On July 15, 2017, at around 7:30 AM, a little girl named Mariama was born at the health facility in a tiny Pulaar herding village in northern Senegal.
This little girl, who the attending midwife named after the local Peace Corps Volunteer, Jordyn (whose Senegalese name is Mariama), recently turned one. So, Jordyn showed up at her house on her namesake’s birthday with a little cake and a gift: a baby hat. She sang “Joyeux Anniversaire” (the French version of Happy Birthday), wished her well for the upcoming year, and recounted to her family the story of Mariama's birth. The family was admittedly a little confused at first, but happily shared the cake among Mariama’s older sisters, laughed at Jordyn’s version of the story of her birth, and learned a little bit about American culture along the way.
Throughout her service Jordyn has enjoyed celebrating young children’s birthdays this way as a means of cultural exchange. Birthdays are not traditionally celebrated in Senegal, and in many rural communities, it is rare for a person to know his or her date of birth, let alone that of anyone else in the family. Celebrating a baby’s birthday supports Jordyn’s work as a maternal and child health volunteer because it encourages a mother to commit to memory a baby’s exact age; this is important for issues like timely vaccinations and proper nutrition. And as a female volunteer serving in a culture where a girl’s biggest celebration is typically her wedding day, often while still a teenager, she has come to see the value of celebrating girls for being who they are, starting when they are young. One never sees a smile so big and laughter so joyous than when a family surrounds a little girl with love.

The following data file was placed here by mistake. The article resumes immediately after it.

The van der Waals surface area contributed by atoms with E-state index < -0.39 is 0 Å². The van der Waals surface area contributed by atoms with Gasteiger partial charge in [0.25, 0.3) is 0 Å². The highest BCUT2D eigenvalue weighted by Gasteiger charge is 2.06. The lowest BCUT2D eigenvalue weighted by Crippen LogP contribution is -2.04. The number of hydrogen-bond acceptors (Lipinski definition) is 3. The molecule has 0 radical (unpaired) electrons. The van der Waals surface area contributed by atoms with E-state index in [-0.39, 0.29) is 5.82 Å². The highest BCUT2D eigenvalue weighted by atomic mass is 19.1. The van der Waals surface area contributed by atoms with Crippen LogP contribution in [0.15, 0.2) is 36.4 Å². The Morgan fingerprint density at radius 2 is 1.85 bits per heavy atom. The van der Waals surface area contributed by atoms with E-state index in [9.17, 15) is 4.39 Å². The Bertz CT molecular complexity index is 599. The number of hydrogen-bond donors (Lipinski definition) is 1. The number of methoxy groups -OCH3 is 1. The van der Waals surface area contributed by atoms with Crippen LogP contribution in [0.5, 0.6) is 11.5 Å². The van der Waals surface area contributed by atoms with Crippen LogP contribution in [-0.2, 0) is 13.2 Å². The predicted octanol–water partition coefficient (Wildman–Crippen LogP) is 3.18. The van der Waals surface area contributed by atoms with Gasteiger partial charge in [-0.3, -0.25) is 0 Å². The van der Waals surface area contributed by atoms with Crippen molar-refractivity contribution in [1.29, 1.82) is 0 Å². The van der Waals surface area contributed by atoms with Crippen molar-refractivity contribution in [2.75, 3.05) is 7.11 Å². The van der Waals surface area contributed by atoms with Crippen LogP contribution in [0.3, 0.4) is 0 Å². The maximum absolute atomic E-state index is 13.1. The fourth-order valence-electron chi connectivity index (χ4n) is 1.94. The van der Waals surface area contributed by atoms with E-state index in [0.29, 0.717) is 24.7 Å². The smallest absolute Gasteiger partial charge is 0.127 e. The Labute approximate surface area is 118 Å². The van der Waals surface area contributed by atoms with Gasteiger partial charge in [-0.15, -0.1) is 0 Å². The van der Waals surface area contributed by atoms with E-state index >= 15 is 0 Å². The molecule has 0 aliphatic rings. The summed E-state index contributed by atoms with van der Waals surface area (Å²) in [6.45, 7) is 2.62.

On October 25, 2017 at around 3:00 AM, a little girl named Maryam was born to Jordyn’s host brother and his wife. On that date this year, Jordyn knows exactly where she plans to be!